In the case of Harmukh Rai Jairam Das v. State A.I.R. 1952 Pat. 278, while considering the validity of a notice under the Bihar Sales Tax Act, 1947, it is said in the same line as follows :

Jurisdiction to assess and the liability to pay tax are not conditional on the validity of a notice. Section 13, though a part of the Act, imposes no charge on the subject and it is merely a part of the machinery of assessment. The liability to pay sales tax is founded upon Sections 4 and 5 of the Sales Tax Act which are the charging sections. It cannot be held on principle that the jurisdiction to assess and the liability to pay tax depend on the issue or non-issue of the notice under Section 13.... But where the failure to issue notice under Section 13(2) has caused prejudice to the assessee, the assessment made by the Sales Tax Officer is invalid.

In the case of Anandji Haridas & Co. (P.) Ltd. v. S.P. Kushare, Sales Tax Officer, Nagpur [1968] 21 S.T.C. 326 (339) (S.C.), their Lordships of the Supreme Court said as follows :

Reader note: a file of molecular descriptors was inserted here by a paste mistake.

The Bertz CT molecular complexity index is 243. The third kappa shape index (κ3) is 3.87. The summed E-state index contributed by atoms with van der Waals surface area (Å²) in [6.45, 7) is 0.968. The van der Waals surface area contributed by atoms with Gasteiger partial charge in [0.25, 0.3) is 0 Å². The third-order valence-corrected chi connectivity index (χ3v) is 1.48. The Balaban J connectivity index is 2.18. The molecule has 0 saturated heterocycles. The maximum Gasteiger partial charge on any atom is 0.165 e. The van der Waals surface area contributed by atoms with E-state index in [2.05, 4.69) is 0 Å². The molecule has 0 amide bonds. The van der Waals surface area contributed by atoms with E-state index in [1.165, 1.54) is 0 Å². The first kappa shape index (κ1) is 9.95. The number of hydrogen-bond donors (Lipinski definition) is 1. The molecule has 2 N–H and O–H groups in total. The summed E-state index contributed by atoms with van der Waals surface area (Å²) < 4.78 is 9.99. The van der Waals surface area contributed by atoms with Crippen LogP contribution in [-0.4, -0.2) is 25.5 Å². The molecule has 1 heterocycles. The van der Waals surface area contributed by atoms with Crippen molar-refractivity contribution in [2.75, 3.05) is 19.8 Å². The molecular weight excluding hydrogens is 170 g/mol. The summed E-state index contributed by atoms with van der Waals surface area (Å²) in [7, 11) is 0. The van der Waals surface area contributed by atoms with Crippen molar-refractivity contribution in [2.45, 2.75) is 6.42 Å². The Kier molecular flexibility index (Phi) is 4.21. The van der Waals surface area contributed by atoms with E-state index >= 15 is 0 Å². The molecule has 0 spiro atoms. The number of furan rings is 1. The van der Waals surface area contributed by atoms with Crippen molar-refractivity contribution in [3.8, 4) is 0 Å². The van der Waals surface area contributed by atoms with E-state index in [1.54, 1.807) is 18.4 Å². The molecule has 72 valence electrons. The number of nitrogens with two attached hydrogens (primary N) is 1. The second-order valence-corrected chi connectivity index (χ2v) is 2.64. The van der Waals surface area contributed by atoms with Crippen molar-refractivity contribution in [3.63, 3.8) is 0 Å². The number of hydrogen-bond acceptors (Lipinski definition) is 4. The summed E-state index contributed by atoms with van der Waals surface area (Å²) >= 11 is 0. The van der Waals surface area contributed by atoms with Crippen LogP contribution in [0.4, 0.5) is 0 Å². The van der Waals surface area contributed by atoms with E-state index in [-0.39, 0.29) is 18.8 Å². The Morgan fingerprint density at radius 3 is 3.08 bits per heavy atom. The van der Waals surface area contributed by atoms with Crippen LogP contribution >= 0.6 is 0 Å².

It is true that it is not a notice in respect of any particular quarter : it is a notice in respect of the period 1st January, 1953, to 31st December, 1953. In The State of Orissa and Anr. v. Chakobhai Ghelabhai and Company [1960] 11 S.T.C. 716 (S.C.), this court held that the issue of one notice under Section 12(5) of the Orissa Sales Tax Act, 1947, which section is similar to Section ll(4)(a), for several quarters was not contrary to laas the section makes reference to a period which might consist of more than one quarter....

The assessing authority by mistake had failed to strike out the first alternative shown in the printed form. That circumstance could not have prejudiced the appellants. It was held by this court in Chakobhai Ghelabhai's case [1960] 11 S.T.C. 716 (S.C.), referred to earlier, that such a mistake does not vitiate the notice issued....